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    Re: World's TUGBOATS

    Originally posted by ombugge View Post
    I posted another picture of this one in the shipspotting thread
    Give us a clue Ombugge - can't find it!!
    Cheers,

    Mark.

    www.pologlover.co.uk

    Comment


      Re: World's TUGBOATS

      Originally posted by janihudi View Post
      surching for info about the ''YAPEYU'' i found this on that Argetinian site aswel

      http://www.histarmar.com.ar/Antartid...os/Itasca-.htm
      For my translation of the first passage you gave see http://www.captainsvoyage-forum.com/...2767#post92767
      Last edited by wherrygirl; August 6th, 2012, 12:11.
      Ivy

      "To thine own self be true.......
      Thou canst not then be false to any man."

      Comment


        Re: World's TUGBOATS

        PS. On second thoughts I'll post the info. about the Yapeyu here for anyone interested, see Thijs' remarks in the previous post.
        My Spanish does not run to technical terms, so I had to consult my dictionary for some of the nautical ones, but translated it says:

        Ex “Petrel”, ex ”Cremona” ex “Irán Cremona”.- Sister ships “Maipú” and “Alberto Dodero”

        Flying the Argentine flag, later Singaporean, built April 1951 at Giessen & Zonen’s shipyard at Krimpen a/d Ijssel, The Netherlands, for the Flota Argentina de Navegacion de Ultramar. (Later ELMA)
        Length 159,39 m. Overall width 19,56 m. Depth of hold 11,61 m. Draft 7,90 m.
        Passengers 753 Crew 165
        TAT 11590 tons TAN 7935 tons DWT: 7,810 tons (Obviously the gross and net weights but I’m not sure what the third one is. Dead weight?)
        Propulsion: two Diesel motors, Werkspoor – Sulzer, 2T SA; 10 cylinders (600 X 1.040) N.V. Koningklijke Maas “De Schelde”, two fixed pitch propellers.
        Max. Speed 17 Knots

        In 1956 the vessel made the first round-the-world navigation by a merchant vessel with passengers under the Argentine flag.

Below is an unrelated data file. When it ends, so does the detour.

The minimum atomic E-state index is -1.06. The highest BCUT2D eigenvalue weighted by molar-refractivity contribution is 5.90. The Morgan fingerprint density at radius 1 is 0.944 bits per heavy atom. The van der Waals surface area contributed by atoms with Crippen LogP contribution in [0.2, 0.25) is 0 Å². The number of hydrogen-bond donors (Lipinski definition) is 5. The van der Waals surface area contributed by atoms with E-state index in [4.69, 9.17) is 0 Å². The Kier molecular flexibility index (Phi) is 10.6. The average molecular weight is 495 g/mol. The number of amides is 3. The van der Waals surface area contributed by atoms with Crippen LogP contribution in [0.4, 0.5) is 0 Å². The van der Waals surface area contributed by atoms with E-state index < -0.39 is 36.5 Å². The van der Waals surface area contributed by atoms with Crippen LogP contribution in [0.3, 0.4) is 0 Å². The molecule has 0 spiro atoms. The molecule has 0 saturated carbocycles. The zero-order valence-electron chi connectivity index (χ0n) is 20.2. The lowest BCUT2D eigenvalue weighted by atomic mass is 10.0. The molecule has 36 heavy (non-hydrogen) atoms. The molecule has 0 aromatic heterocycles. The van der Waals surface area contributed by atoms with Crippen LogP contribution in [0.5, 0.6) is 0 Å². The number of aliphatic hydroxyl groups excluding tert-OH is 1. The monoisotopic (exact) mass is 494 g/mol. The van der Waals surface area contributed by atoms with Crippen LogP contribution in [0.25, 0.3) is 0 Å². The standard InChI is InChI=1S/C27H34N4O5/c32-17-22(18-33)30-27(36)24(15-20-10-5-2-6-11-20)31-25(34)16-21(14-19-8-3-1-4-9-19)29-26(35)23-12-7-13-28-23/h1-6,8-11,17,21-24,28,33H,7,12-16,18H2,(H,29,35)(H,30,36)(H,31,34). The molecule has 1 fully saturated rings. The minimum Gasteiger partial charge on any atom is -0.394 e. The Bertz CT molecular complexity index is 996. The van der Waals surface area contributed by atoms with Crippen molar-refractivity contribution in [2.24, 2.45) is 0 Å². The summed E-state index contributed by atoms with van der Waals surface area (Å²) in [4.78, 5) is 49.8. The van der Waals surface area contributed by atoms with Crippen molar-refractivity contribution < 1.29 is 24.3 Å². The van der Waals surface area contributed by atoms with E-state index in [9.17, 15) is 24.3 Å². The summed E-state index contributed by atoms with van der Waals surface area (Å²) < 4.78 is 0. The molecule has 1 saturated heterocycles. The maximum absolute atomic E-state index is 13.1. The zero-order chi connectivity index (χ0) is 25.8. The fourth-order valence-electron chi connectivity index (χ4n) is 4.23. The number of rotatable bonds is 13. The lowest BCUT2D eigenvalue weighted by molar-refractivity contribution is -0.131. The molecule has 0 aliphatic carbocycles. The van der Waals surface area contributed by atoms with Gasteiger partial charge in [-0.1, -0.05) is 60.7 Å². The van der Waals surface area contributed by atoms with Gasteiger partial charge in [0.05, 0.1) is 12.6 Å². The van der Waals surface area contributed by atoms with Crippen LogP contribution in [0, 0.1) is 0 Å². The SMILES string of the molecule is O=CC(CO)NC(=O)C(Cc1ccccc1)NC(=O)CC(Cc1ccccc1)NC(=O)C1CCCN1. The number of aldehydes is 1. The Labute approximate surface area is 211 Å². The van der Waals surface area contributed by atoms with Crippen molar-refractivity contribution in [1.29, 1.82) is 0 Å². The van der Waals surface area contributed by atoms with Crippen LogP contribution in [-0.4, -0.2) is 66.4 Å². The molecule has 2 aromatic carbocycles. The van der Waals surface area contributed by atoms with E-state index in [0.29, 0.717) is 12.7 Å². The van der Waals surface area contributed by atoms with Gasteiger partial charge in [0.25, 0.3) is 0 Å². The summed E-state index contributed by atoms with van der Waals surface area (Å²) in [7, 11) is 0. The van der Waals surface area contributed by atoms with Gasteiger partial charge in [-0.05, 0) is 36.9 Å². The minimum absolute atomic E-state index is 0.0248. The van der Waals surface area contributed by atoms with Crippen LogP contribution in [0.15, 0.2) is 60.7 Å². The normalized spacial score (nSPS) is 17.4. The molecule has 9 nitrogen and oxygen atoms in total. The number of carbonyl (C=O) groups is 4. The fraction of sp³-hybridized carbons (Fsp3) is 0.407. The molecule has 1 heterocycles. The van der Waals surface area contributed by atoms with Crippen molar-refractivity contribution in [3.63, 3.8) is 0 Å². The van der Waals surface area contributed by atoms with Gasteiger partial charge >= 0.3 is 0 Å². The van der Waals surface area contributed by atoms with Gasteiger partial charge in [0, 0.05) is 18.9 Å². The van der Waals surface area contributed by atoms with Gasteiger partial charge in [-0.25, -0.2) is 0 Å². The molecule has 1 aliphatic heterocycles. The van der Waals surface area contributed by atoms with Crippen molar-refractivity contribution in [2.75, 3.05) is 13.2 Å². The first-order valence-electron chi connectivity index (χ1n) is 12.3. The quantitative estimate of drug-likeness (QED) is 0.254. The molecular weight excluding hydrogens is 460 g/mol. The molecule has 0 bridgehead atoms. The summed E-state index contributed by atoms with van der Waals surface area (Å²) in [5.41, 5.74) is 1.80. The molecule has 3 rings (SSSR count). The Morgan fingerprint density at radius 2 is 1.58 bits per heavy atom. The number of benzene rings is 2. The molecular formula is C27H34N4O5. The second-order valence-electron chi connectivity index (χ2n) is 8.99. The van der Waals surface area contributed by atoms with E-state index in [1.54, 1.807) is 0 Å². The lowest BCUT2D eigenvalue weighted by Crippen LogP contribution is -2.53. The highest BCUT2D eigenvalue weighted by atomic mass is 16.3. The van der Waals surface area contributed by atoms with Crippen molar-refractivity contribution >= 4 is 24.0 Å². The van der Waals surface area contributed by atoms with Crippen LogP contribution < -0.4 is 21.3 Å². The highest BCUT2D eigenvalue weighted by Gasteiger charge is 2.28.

In 1959 she made the second cruise by an Argentinian vessel to the Antarctic, the first having been made by a vessel of the Transportes Navales (Naval Transport) a year before. She is the first passenger vessel in the world to operate in the Antarctic with passengers. (see “HMS Carnarvon Castle” in the second section.) [another part of the website] On 24.05.1961 she became part of the fleet ELMA SA, and in 1964 went into service in the Mediterranean.

        She was moored (?) during 1968 in Buenos Aires together with her sister-ship “Alberto Dodero”, after a much criticised agreement between ELMA and the competing Italian company Costa Armatori SpA. The same year the two vessels were sold to the company Transportes Oceanicos and converted into vessels for transporting cattle “en pie” [ I think this must mean live cattle, literally cattle on their feet]for the stockyard Sanym, with capacity for transporting 2000 head of beef cattle or 16,000 ewes. Her name was changed to “Petrel” and in 1971 she started service between Australia and the Persian Gulf.
        In 1973 she was transferred to the company Transagro SA Naviera y Agropecuaria, and a year later was sold to the Cormoran Steamship Co. of Singapore, lowering the Argentine flag and receiving the name “Cremona”. In 1976 she became known as “Iran Cremona”.
        April 1980 was scrapped in Kaohsiung, India


        Registered (or Certificated) 1.704 F
        Call signal(?): L. P. B. Y.
        Fuel capacity: 1.564 tons IFO
        Daily consumption: 31 tons IFO
        IMO Nº 5395101
        Last edited by wherrygirl; August 6th, 2012, 12:13.
        Ivy

        "To thine own self be true.......
        Thou canst not then be false to any man."

        Comment


          Re: World's TUGBOATS

          Originally posted by PoloUK View Post
          Give us a clue Ombugge - can't find it!!
          Sorry, in the Ports of the World thread.

          Comment


            Re: World's TUGBOATS

            Originally posted by PoloUK View Post
            Number 904/3: That rather unloved looking new ferry in the background? Is that the 'Norman Leader' - commissioned by LD Lines for Portsmouth - Le Havre but cancelled last year for a number of reasons - or something else?
            Originally posted by ombugge View Post
            Sorry, in the Ports of the World thread.